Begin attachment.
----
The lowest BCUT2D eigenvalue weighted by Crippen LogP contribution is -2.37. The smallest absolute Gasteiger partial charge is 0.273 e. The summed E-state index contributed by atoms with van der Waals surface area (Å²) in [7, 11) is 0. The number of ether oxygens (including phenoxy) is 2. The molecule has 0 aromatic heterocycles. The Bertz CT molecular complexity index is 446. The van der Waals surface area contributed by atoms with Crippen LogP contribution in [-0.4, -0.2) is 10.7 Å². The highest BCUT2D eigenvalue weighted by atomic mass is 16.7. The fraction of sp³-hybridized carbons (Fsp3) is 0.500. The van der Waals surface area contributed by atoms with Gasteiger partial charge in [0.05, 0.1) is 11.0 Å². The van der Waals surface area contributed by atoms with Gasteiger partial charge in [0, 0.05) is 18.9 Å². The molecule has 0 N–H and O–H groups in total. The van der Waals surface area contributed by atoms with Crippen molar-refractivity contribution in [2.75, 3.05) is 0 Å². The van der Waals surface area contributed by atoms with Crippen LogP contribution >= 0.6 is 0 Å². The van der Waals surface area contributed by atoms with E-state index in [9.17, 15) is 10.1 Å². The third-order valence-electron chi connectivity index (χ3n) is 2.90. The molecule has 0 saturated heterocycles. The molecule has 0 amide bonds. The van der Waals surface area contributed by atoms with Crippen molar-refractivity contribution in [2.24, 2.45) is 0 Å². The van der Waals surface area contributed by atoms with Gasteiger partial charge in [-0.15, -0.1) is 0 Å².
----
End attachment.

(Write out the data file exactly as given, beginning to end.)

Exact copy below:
The lowest BCUT2D eigenvalue weighted by Crippen LogP contribution is -2.37. The smallest absolute Gasteiger partial charge is 0.273 e. The summed E-state index contributed by atoms with van der Waals surface area (Å²) in [7, 11) is 0. The number of ether oxygens (including phenoxy) is 2. The molecule has 0 aromatic heterocycles. The Bertz CT molecular complexity index is 446. The van der Waals surface area contributed by atoms with Crippen LogP contribution in [-0.4, -0.2) is 10.7 Å². The highest BCUT2D eigenvalue weighted by atomic mass is 16.7. The fraction of sp³-hybridized carbons (Fsp3) is 0.500. The van der Waals surface area contributed by atoms with Gasteiger partial charge in [0.05, 0.1) is 11.0 Å². The van der Waals surface area contributed by atoms with Gasteiger partial charge in [0, 0.05) is 18.9 Å². The molecule has 0 N–H and O–H groups in total. The van der Waals surface area contributed by atoms with Crippen molar-refractivity contribution in [2.75, 3.05) is 0 Å². The van der Waals surface area contributed by atoms with Crippen LogP contribution >= 0.6 is 0 Å². The van der Waals surface area contributed by atoms with E-state index in [9.17, 15) is 10.1 Å². The third-order valence-electron chi connectivity index (χ3n) is 2.90. The molecule has 0 saturated heterocycles. The molecule has 0 amide bonds. The van der Waals surface area contributed by atoms with Crippen molar-refractivity contribution in [2.24, 2.45) is 0 Å². The van der Waals surface area contributed by atoms with Gasteiger partial charge in [-0.15, -0.1) is 0 Å².